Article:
Participation from members: Having even a full day conference is nowadays a challenge because people find it hard to prioritize family time versus Toastmasters, having audience throughout two days would be difficult. Venue: Finding a venue for 2 days would be crucial. Cost: 2-Day conference would double our budget and pose more burden on the attendees. Time Management: Managing time in a 2-day conference would be better when compared with a 1-day conference as the agenda could be distributed accordingly. All and all, I would say that we would have many challenges to have a 2-day conference. Do conferences create new leaders? If so, can you give us an example of some upcoming leaders to watch from Pune? Yes, they do. It helps existing leaders improve qualities they already possess and learn some new ones. I came across so many upcoming leaders during Expressions 2018. Everyone wants to learn and serve the community. We had following Chairs for respective committees and the amount of effort they have put in is phenomenal. TM Megha Maheshwari – As Program Chair, she made sure that we have everything planned beforehand. She reviewed scripts of contest chairs and MCs and made sure the event runs smoothly. Her team prepared a detailed agenda to phase out the activities throughout the day. TM Sagar Saraiya – One of the Co-Convenors for Expressions 2018, he made sure that we had a #Solid experience at the venue in terms of no long queue for registrations or for lunch. TM Vijendra Jain – He may look like a young, cute chap but when he leads a team, he is the Hulk. As the PR Chair, he made sure that we have a PR plan and he came up with creative ideas to boost registrations. Under his leadership, the team did amazing work with customized certificates, goodies, and a banner. Edited and compiled by Karan Take a moment to give us feedback for this article, or the issue HERE. You might get published in Letters to the Editor!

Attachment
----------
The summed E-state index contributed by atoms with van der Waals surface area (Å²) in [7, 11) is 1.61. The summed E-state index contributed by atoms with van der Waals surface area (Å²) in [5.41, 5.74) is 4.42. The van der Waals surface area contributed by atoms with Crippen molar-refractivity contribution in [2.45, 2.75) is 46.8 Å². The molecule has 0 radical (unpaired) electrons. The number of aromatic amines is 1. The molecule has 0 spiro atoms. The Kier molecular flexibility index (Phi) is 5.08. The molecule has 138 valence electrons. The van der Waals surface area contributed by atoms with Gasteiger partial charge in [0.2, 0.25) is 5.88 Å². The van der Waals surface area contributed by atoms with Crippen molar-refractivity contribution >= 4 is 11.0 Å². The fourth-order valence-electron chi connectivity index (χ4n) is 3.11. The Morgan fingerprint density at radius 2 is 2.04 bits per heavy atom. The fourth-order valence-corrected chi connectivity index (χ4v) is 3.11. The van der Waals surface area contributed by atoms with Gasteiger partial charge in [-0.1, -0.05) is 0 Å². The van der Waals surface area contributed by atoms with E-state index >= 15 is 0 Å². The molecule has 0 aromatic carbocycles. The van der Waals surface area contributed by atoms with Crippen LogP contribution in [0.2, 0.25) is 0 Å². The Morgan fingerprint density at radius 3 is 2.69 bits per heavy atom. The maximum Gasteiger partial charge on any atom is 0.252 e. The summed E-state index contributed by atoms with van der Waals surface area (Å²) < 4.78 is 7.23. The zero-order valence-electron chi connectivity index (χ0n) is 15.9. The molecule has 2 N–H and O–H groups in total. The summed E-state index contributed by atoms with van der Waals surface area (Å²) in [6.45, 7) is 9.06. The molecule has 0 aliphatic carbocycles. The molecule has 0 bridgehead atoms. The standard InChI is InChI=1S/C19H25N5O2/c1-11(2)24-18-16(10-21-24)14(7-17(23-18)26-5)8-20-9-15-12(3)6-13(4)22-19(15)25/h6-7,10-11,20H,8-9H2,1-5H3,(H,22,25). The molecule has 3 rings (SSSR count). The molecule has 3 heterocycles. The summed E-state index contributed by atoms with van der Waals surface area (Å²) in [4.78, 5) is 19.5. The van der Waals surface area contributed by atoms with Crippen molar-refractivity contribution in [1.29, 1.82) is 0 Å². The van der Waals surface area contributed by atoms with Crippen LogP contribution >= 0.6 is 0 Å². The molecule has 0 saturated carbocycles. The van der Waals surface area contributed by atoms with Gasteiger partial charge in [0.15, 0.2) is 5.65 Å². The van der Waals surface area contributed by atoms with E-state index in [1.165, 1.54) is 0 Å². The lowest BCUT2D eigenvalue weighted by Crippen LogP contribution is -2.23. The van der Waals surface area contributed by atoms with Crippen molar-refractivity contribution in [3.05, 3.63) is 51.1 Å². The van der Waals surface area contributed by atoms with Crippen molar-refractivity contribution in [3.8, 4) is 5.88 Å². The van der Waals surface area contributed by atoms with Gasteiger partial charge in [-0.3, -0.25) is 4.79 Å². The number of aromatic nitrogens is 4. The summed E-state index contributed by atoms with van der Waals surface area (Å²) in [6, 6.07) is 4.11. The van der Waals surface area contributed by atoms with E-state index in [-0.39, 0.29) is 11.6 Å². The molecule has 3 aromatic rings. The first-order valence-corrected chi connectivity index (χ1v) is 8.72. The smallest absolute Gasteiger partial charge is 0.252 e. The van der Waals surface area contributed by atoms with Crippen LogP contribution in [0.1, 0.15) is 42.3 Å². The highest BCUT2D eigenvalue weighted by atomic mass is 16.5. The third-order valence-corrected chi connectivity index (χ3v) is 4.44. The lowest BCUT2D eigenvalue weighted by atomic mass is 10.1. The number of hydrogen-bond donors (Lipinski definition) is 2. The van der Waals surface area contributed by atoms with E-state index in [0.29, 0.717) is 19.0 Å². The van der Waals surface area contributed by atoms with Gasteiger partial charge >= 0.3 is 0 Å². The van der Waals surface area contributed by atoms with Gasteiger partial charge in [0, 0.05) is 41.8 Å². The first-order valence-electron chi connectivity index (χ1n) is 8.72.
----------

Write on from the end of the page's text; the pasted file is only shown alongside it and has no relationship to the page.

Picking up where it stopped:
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COMMUNICATE 98 FEATURES

A TERRIBLY THRILLING TALE

CHINTAN RUPAREL  |  CO-FOUNDER OF TERRIBLY TINY TALES We feature someone who is a shining example of innovation and leadership. In conversation with Chintan Ruparel, Co-Founder of Terribly Tiny Tales, which took the internet by storm with its unique style of “stories under 2000 characters... stories we're quick to read, but hard to forget.” From a copywriter working in advertising to a storyteller of sorts, the journey must have been quite a ride. Tell us about your first experiment with micro fiction and how the idea of Terribly Tiny Tales came up. Copywriting and advertising was an experience I will be forever grateful for. I met a talented bunch of people and got to work with really big brands. I think what it instilled in me was a sense of discipline and the ability to think on my feet. Getting your ideas and stories shot down on a daily basis trains you to never lose focus or faith in what you do and helps build what I call ‘creative stamina’. However, after 6-7 years, it got a bit tiring to limit my ideas to what brands could allow and let the reins of stories be in the hands of the brand manager. Around the same time, Terribly Tiny Tales - the Facebook page - came up out of nowhere. My partner Anuj Gosalia sowed the first seed by bringing a bunch of diverse voices on the same page and with no fans or likes, we went about telling these ‘new kinds of stories’ once a day. It was only a year later that we partnered on the